Enormous Lake In Bolivia Evaporates


by James Crugnale

One of Bolivia's most treasured natural resources, Lake Poopó, has dried up, stunning locals and devastating the ecology of the surrounding area.

Situated high in the Andes, Lake Poopó was once the country's second-largest lake, but a combination of environmental factors, including dry El Niño-fueled weather, overexploitation by mining, government mismanagement and changing climate patterns has left the area a desolate wasteland of deserted fishing vessels and dead marine life. The local government enacted a law last month that declared the site a "natural disaster," in an attempt to try to remedy the dire situation.

(below) Eight photos from inital gallery of photos in article -- rest of article follows photos.

The consequences of the desiccated lake have been calamitous for wildlife. Reuters estimates that the death toll among fish has been "estimated in the millions" with hundreds of other birds like flamingos and ducks also killed off by the environmental disaster. The economy has also been severely impacted, as the nearby residents rely on fishing for food.

The lake's geographic location makes it extremely susceptible to small changes in the ecosystem of the basin.

"This seems to be a manifestation of El Niño drought," Bryan Mark, associate professor of Geography Byrd Polar and Climate Research Center at Ohio State University, told weather.com. "Strong El Ninos like we've experienced in 2015 are associated with dry conditions on the Altiplano [the Andean Plateau]."
The dried out remains of Lake Poopó in Bolivia is littered with abandoned boats. (Juan Karita/AP)

 Mark Bush, a biology professor at Florida Institute of Technology who had studied the lake in 2010 and predicted it would eventually succumb to drought, explained to weather.com that the survival of Lake Poopó is reliant on being fed by a river flowing from Lake Titicaca.

"If Titicaca's level drops, water stops flowing over a sill at the southern end of the lake, and the southern Altiplano is starved of water," Bush said.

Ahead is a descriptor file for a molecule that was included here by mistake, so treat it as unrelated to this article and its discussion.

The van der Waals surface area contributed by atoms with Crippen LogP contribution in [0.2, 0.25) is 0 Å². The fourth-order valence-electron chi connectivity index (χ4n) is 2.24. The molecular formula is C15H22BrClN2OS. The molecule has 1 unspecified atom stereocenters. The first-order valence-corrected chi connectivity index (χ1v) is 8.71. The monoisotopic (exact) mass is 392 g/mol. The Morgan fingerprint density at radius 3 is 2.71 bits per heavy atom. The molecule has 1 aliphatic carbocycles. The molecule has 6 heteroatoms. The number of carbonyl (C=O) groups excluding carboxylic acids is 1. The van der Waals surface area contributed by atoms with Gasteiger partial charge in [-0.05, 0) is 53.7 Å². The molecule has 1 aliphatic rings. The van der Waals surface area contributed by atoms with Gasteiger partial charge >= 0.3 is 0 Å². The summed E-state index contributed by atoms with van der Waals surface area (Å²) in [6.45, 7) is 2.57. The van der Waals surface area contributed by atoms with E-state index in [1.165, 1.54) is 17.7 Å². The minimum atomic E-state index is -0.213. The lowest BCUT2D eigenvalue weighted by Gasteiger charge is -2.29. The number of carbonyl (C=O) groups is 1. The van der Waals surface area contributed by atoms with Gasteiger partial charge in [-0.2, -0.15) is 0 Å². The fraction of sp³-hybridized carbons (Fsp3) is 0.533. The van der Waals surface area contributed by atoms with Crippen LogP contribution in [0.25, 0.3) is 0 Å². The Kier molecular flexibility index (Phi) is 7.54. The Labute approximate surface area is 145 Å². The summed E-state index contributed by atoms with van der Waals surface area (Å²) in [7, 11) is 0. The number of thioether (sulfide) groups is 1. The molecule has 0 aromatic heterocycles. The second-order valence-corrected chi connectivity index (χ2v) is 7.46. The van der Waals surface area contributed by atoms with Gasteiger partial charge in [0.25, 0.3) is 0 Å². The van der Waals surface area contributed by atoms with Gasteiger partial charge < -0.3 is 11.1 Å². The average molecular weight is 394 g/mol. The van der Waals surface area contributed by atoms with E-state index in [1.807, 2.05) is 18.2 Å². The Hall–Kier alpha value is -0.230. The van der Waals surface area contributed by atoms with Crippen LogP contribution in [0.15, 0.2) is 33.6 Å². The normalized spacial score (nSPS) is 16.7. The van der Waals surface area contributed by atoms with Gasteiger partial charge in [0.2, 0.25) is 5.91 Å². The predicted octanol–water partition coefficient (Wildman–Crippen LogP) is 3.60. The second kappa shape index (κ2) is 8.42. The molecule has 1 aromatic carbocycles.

below) The dried out remains of Lake Poopó in Bolivia is littered with abandoned boats. (Juan Karita/AP)

"Lake Poopó is always going to be susceptible to this drying, and so I am sure that this kind of evaporation has happened many times before," he added. "What we showed, was that if temperatures rise 1-2 degrees C above (current temperatures), not only does Poopó dry out, but so too does most of Titicaca. There is then a positive feedback mechanism between falling lake level and reduced humidity that modifies the local climate."

Record melt rate from the Andes glaciers can also play a factor in the sustainability of the region's lakes. 

Lonnie Thompson, a climate scientist at Ohio State University, told weather.com that the glaciers serve as "water insurance policies" during periods of severe drought.

"Many of the glaciers in Peru and Bolivia have passed a critical threshold such that their size is so small that their ability to provide melt is greatly diminished," Thompson said. "Hence glacier melt water fed lakes like Lake Titicaca and Lake Poopó also diminish in size, and in the case of Lake Poopó, can disappear."

He predicted it was possible, with shifting weather patterns, that the lake could rebound but believed it would remain dry in the near term.
"Strong El Niños are usually followed by strong La Niñas. La Niñas generally bring more rainfall than normal to southern Peru and Bolivia so it is possible that that Lake Poopó will reappear next year," he said. "We will have to wait to see, but in the long run, lakes like Lake Poopó will dry up and stay dry."

MORE ON WEATHER.COM: NASA Photos Reveal a Rapidly Changing World: click to go to original article — slide show of 209 photos at article end.